subtype Temperatures is Float range -50.0 .. 200.0;
subtype Upper_Chars is Character range 'A' .. 'Z';

Subtypes are compatable with their base types . They can be placed in the same place as any variable of the base type can. Also variables of different subtypes that are derived from the same base type are compatable.

My_Age	: Age;
Height	: Integer;

Height := My_Age;	-- silly, but never causes a problem.

My_Age := Height;	-- will cause a problem if height's
			-- value is outside the range of 
			-- my_age (0..140), but still 
			-- compilable.

Derived types

When subtypes are created they are still compatable with their base type. Sometimes we may wish to create distinctly new types that are not associated with the original type at all. This concept of type is very different to that provided by Pascal.

To do this we create a derived type from a parent type using the following syntax

type Name is new Parent_Type;
type Name is new Parent_Type range lower bound . . upper bound;

A derived type is a completely new type and is incompatable with any other type, even those derived from the same parent type.

Derived types should be used when the modelling of a particular object suggests that the parent type is inappropriate, or you wish to partition the objects into distinct and unmixable classes.

type Employee_No is new Integer;							

type Account_No is new Integer range 0..999_999;

Here employee_nos and account_nos are distinct and unmixable, they cannot be combined together without using explicit type conversion. Derived types inherit any operation defined on the base type. For example if a record was declared that had procedures push and pop, a derived type could be declared that would automatically have inherit the procedures.

Another important use of derived types is to produce portable code. Ada allows us to create a new level of abstraction, one level higher than, for example, the abstraction of Integer over a series of bits.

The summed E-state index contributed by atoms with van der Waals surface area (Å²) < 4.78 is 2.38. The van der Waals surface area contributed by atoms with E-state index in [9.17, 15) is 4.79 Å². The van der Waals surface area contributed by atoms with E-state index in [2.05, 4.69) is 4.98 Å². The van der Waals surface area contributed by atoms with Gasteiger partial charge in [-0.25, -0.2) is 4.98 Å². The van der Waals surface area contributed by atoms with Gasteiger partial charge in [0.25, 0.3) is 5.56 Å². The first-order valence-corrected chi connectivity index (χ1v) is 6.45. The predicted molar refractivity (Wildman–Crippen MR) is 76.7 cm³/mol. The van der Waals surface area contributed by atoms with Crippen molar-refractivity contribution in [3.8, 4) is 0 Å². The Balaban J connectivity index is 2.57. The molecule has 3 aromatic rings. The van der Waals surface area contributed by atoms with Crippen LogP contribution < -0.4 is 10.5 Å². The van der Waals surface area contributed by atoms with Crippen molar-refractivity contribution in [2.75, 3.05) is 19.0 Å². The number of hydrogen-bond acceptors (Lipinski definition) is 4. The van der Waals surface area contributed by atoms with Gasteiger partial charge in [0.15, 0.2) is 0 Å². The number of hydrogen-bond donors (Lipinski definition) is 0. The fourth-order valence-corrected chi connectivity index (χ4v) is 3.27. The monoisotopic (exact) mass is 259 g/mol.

This is specified by using derived types, without a parent type.

type Name is range <some range>;

For example,

type Data is range 0..2_000_000;

Here the compiler is responsible for choosing an appropriately sized integer type. On a PC, it would be a 32 bit size, equivalent to long_integer. On a Unix workstation it would still be a 32 bit integer, but this would be equivalent to an integer. Letting the compiler choose frees the programmer from having to choose. Compiling it on a new host does not require changing the source code.

Type conversion

Despite the usefullness of being able to create distinct types, there are still occasions where we wish to convert from one type to another. One typical instance is to convert from one integer to float, or vice versa.

X	: Integer:= 4;
Y	: Float;

Y := float(X);
. . .
X := Integer(Y);

This causes the compiler to insert the appropriate code for type conversion (if needed) as part of the translation.

Do not confuse this with unchecked conversions (covered later) which often perform no internal representation transformation.

It needs to be stressed however that types are created distinct for a reason and that attempts to subvert the compiler's checks by performing type conversions should be either discouraged or performed only when semantically meaningfull.

Type Qualification

In some situations an expression's or value's type can be ambiguous.

For example,

type primary is (red, green, blue);
type rainbow is (red, yellow, green, blue, violet);
for i in loop -- this is ambiguous

Here we need to specify precisely what type is required. This is done with type qualification.

for i in rainbow'(red)..rainbow'(blue) loop
for i in rainbow'(red) loop -- only one qualification needed
for i in primary'(red) loop

Type qualification does not change a value's type. It merely informs the compiler of what type the programmer thinks it should be.


Ada also provides the ability to enquire about a type or object from within the code by using attributes. Some of the attributes for discrete types are

Integer'first			-- the smallest Integer
Integer'last			-- the largest integer
Processors'succ(M68000)	-- successor of the M68000
Upper_Chars'pred('C')	-- the predecessor of 'C' ('B')
Integer'image(67)		-- the string " 67" -- space for a '-'
Integer'value("67")		-- the integer 67.
Processors'pos(M68030)	-- the position of M68030 in the type.
				-- (3, position 0 is first).

An example of the use of an attribute is

subtype Positive is Integer range 1..Integer'last;

Here we achieve a maximal positive integer range without introducing any system dependent features.